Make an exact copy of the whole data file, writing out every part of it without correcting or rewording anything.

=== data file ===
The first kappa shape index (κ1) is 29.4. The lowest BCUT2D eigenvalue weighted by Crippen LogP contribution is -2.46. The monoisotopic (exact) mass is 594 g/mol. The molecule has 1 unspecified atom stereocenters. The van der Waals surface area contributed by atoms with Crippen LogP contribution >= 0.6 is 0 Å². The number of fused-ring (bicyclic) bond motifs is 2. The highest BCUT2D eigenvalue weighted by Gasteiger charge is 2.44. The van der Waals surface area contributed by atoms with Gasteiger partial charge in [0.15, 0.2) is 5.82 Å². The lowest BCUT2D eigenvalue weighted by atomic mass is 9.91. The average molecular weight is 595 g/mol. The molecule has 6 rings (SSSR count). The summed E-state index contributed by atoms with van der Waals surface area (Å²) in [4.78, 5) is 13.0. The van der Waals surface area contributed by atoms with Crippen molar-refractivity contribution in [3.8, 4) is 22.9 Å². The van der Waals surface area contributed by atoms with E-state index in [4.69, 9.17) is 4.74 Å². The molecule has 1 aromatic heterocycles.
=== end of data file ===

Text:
The first kappa shape index (κ1) is 29.4. The lowest BCUT2D eigenvalue weighted by Crippen LogP contribution is -2.46. The monoisotopic (exact) mass is 594 g/mol. The molecule has 1 unspecified atom stereocenters. The van der Waals surface area contributed by atoms with Crippen LogP contribution >= 0.6 is 0 Å². The number of fused-ring (bicyclic) bond motifs is 2. The highest BCUT2D eigenvalue weighted by Gasteiger charge is 2.44. The van der Waals surface area contributed by atoms with Gasteiger partial charge in [0.15, 0.2) is 5.82 Å². The lowest BCUT2D eigenvalue weighted by atomic mass is 9.91. The average molecular weight is 595 g/mol. The molecule has 6 rings (SSSR count). The summed E-state index contributed by atoms with van der Waals surface area (Å²) in [4.78, 5) is 13.0. The van der Waals surface area contributed by atoms with Crippen molar-refractivity contribution in [3.8, 4) is 22.9 Å². The van der Waals surface area contributed by atoms with E-state index in [4.69, 9.17) is 4.74 Å². The molecule has 1 aromatic heterocycles.